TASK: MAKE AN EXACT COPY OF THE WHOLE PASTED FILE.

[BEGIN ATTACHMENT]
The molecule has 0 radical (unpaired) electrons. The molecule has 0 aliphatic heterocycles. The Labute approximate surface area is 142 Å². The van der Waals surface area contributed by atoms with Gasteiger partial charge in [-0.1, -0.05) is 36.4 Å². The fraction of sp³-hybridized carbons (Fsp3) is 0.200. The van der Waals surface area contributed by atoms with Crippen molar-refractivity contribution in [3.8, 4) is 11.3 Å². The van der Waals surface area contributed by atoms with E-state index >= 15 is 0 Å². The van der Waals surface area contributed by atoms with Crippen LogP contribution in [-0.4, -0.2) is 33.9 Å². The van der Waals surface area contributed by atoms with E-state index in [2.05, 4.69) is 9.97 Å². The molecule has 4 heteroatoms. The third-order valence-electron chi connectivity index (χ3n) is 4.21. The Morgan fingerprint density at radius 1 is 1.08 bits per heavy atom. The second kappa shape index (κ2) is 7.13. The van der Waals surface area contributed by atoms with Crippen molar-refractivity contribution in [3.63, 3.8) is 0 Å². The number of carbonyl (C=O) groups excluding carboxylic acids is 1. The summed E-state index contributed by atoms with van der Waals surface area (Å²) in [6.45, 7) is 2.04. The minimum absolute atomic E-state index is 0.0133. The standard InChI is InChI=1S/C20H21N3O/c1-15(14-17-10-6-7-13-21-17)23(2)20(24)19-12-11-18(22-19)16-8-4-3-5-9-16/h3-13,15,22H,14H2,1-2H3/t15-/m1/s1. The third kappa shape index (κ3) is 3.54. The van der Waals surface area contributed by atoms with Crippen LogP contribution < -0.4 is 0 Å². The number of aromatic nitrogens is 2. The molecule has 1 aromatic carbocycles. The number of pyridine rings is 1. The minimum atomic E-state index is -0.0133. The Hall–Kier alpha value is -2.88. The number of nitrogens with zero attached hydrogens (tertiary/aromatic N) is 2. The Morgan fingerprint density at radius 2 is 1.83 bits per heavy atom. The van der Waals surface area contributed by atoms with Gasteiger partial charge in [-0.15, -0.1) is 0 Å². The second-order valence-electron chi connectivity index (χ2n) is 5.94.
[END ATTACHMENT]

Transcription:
The molecule has 0 radical (unpaired) electrons. The molecule has 0 aliphatic heterocycles. The Labute approximate surface area is 142 Å². The van der Waals surface area contributed by atoms with Gasteiger partial charge in [-0.1, -0.05) is 36.4 Å². The fraction of sp³-hybridized carbons (Fsp3) is 0.200. The van der Waals surface area contributed by atoms with Crippen molar-refractivity contribution in [3.8, 4) is 11.3 Å². The van der Waals surface area contributed by atoms with E-state index >= 15 is 0 Å². The van der Waals surface area contributed by atoms with Crippen LogP contribution in [-0.4, -0.2) is 33.9 Å². The van der Waals surface area contributed by atoms with E-state index in [2.05, 4.69) is 9.97 Å². The molecule has 4 heteroatoms. The third-order valence-electron chi connectivity index (χ3n) is 4.21. The Morgan fingerprint density at radius 1 is 1.08 bits per heavy atom. The second kappa shape index (κ2) is 7.13. The van der Waals surface area contributed by atoms with Crippen molar-refractivity contribution in [3.63, 3.8) is 0 Å². The number of carbonyl (C=O) groups excluding carboxylic acids is 1. The summed E-state index contributed by atoms with van der Waals surface area (Å²) in [6.45, 7) is 2.04. The minimum absolute atomic E-state index is 0.0133. The standard InChI is InChI=1S/C20H21N3O/c1-15(14-17-10-6-7-13-21-17)23(2)20(24)19-12-11-18(22-19)16-8-4-3-5-9-16/h3-13,15,22H,14H2,1-2H3/t15-/m1/s1. The third kappa shape index (κ3) is 3.54. The van der Waals surface area contributed by atoms with Crippen LogP contribution < -0.4 is 0 Å². The number of aromatic nitrogens is 2. The molecule has 1 aromatic carbocycles. The number of pyridine rings is 1. The minimum atomic E-state index is -0.0133. The Hall–Kier alpha value is -2.88. The number of nitrogens with zero attached hydrogens (tertiary/aromatic N) is 2. The Morgan fingerprint density at radius 2 is 1.83 bits per heavy atom. The van der Waals surface area contributed by atoms with Gasteiger partial charge in [-0.15, -0.1) is 0 Å². The second-order valence-electron chi connectivity index (χ2n) is 5.94.